A glorious, unreconstructed dive bar in Little Italy, I fell in love with the Waterfront the moment I walked through the doors. Noisy, dark and full of grimy nooks and crannies, the food is perfectly in character with the surroundings, being unapologetically junky and all the better for it. Starting with a portion of Buffalo Chicken Wings (crunchy, zingy, perfect) I soon got to work on the Waterfront Bacon, a glossy mound of medium rare beef, crispy bacon and neon-yellow American cheese. Excellent pickles, salad on the side and the crunchiest fries in Southern California just sealed the deal. A hoot, and actually the closest thing in style I ate during my trip to the MeatLiquor burger.
Well, it had to feature somewhere. There's always the worry when you try and revisit a great lunch that it will fail to live up to the time-gilded memories, but it's testament to the extraordinary quality and consistency of In'n'Out that a Double Double with fries and a root beer was just as brilliant in 2012 as 2010. In many ways In'n'Out is a kind of objective ideal of a cheese burger - enjoyable, familiar and reassuring while also superbly fresh (you can easily watch the whole process whilst you wait for your food - I bet you don't know many fast food joints in the UK that peel and chip their own potatoes) and, of course, delicious. The real revelation this time though was rediscovering the fries - golden brown, crunchy outside and soft within, they had the most incredibly potatoey flavour. I have simply never had better potato chips anywhere else.
1. Carnitas Snack Shack
Picking a winner amongst competition like this was never likely to be straightforward, but the monumental Shack burger has posed a completely unexpected problem - namely, I know in my heart it's my favourite, I know it's better than any other burger I ate in San Diego, but I have no idea why. On first glance it is nothing extraordinary; a heavily poppyseeded bun, lettuce, cheddar, tomato, beef. But strange and wonderful things happen when you bite into it. Firstly, you will notice that the beef is powerfully flavoured (grass fed I believe, an increasingly common specification in the "gourmet" end of San Diego burgers) and cooked cleverly to a juicy pink despite being quite wide and not too thick (anyone can cook a burger the size and shape of a baseball to pink). Then you will notice the addition of a thin slick of bacon jam just underneath the top bun, which much like the candied bacon in the Miho burger adds a sweet and savoury seasoning and an extra tranche of flavour. And then - and I can hardly believe I'm saying this - the tomato. The juiciest, tastiest, most tomato-ey tomato I've ever tried in a burger, traffic-light red and oozing heavenly umami, it was as unexpected as it was brilliant. It's possible the bacon jam enhanced the tomato in some strange way, or maybe it was some kind of rare breed heirloom vegetable ripened under the bright California sun and picked during a full moon. I just don't know. And anyway it's not just the tomato that made this special - although I've done my best to try and figure it out, I still don't really know why the Carnitas burger was so good. It just was. Perhaps that's all that matters.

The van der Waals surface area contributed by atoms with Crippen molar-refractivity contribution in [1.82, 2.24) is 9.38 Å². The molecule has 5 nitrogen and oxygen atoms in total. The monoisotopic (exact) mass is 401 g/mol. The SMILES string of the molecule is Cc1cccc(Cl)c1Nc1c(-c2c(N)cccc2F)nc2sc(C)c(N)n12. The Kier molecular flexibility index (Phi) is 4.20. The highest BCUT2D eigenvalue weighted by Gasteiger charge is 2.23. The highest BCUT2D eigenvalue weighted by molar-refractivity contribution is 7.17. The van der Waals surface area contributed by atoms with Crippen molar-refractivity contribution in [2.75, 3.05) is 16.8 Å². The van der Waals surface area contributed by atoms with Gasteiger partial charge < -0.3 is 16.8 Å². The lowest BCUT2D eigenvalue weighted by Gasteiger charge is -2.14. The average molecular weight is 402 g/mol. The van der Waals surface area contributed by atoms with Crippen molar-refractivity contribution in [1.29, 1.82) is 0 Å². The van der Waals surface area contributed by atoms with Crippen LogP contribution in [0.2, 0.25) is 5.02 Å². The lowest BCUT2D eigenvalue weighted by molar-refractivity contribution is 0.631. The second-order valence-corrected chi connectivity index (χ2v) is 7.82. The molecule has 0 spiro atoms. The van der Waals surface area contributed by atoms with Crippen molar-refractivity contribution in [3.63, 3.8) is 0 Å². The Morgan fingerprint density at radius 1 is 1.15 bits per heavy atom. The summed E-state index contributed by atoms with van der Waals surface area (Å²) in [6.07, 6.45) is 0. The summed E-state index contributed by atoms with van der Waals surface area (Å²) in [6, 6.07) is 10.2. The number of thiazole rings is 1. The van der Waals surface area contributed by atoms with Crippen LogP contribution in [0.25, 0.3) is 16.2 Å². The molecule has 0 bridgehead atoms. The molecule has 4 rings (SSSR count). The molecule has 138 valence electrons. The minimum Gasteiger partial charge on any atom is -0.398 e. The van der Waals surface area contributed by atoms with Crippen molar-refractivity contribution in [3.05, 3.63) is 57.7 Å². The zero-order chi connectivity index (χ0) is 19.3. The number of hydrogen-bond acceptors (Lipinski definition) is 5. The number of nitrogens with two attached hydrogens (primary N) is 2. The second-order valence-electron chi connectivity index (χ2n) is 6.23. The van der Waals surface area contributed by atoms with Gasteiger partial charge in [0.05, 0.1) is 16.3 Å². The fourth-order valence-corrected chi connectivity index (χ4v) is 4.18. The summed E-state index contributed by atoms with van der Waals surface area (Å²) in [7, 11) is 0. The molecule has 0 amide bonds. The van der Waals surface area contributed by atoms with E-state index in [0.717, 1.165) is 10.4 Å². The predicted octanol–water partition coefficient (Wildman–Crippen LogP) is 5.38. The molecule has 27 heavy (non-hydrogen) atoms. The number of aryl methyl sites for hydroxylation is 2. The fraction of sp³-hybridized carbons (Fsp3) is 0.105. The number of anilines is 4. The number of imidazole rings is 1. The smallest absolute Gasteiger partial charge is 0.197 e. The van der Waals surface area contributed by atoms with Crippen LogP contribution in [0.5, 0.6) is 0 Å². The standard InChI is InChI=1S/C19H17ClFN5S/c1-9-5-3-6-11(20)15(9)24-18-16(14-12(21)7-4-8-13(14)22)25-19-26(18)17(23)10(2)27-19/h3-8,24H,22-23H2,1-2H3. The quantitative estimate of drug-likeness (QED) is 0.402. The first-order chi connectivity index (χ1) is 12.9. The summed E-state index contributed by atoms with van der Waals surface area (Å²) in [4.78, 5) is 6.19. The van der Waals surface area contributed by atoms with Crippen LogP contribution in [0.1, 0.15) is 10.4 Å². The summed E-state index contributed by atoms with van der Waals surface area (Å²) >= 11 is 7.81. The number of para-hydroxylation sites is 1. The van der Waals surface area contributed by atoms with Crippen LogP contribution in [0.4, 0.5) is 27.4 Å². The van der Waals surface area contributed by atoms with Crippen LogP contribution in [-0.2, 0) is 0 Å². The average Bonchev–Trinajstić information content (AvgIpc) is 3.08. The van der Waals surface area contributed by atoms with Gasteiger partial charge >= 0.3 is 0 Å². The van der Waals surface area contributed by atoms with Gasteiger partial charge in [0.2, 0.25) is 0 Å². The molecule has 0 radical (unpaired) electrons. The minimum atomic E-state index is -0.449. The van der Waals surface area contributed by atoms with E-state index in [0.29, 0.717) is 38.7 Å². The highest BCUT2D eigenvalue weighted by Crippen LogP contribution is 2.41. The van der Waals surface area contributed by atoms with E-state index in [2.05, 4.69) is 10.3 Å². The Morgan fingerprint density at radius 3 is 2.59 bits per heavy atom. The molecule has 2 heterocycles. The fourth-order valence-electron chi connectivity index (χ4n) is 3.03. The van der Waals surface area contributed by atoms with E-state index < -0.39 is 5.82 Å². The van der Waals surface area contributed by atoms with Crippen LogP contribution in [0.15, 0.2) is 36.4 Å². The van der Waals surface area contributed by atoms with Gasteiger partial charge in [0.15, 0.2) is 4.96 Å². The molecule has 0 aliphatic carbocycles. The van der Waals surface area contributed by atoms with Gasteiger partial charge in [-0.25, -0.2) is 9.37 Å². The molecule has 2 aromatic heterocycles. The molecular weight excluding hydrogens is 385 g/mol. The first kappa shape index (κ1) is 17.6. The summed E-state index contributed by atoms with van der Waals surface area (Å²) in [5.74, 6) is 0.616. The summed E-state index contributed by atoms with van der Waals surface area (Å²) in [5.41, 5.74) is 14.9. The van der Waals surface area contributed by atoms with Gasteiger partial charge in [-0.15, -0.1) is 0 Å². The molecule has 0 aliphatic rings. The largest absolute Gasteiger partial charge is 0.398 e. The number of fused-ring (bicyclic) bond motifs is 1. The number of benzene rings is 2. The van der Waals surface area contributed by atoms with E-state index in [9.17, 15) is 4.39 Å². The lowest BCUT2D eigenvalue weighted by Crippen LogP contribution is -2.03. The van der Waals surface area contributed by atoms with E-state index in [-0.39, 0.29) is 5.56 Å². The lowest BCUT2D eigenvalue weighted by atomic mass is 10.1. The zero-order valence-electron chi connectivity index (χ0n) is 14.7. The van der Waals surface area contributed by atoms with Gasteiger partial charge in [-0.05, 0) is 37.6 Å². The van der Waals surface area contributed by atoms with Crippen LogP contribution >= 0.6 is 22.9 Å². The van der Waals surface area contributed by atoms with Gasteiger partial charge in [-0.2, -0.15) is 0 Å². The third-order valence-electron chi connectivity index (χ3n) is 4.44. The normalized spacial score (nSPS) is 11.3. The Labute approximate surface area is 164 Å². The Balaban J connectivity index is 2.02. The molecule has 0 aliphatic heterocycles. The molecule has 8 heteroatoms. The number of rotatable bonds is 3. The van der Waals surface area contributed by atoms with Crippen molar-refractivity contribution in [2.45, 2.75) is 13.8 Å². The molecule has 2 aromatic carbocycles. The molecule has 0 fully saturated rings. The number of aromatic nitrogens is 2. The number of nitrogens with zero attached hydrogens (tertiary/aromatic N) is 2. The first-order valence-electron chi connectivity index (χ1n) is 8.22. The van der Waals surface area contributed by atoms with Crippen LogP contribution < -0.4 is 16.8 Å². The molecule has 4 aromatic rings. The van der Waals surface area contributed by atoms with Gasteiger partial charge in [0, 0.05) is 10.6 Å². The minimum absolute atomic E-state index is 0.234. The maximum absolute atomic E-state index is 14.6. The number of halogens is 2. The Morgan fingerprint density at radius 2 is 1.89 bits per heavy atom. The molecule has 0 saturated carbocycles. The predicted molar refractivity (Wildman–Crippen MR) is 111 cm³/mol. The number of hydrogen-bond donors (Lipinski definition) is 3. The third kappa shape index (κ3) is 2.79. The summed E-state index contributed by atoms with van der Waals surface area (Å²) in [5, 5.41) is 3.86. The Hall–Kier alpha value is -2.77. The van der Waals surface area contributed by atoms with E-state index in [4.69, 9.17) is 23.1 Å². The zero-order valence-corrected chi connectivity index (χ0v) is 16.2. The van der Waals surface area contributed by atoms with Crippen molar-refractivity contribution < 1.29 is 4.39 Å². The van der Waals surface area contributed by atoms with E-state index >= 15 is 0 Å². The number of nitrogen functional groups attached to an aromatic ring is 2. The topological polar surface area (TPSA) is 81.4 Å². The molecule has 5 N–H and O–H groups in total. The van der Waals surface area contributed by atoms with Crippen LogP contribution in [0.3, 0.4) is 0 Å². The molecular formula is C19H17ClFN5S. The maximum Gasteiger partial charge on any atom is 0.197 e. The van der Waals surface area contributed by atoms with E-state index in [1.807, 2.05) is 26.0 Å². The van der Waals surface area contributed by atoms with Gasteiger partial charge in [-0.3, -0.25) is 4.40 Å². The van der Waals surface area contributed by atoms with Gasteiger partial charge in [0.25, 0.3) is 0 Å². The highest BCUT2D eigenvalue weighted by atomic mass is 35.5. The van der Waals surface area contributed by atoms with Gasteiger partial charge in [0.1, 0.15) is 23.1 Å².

I'm tempted to end on a somewhat controversial note. I ate incredibly well in San Diego for not very much money, the sun shone, the fresh IPAs flowed freely and every minute was a blast. But if - only if - I am to focus my attention for a second purely on the burgers, I reach the inescapable conclusion that actually, ignoring the higher prices and the weather and the Piccadilly Line, the best of London really can hold its own nowadays with the best of Southern California. There are many more worse meals to be had generally in the UK than in the easygoing service culture of the USA but when passionate, talented people hunker down and make good food, be it in WC1 or 92104, geography becomes irrelevant. So I'm going to just come out and say it, and of course I'm hopelessly biased, but the best I've ever eaten is still the MeatLiquor Bacon Cheeseburger. But perhaps a return trip to San Diego and a 2nd trip to Hodad's is in order. Just to be 100% sure, you understand.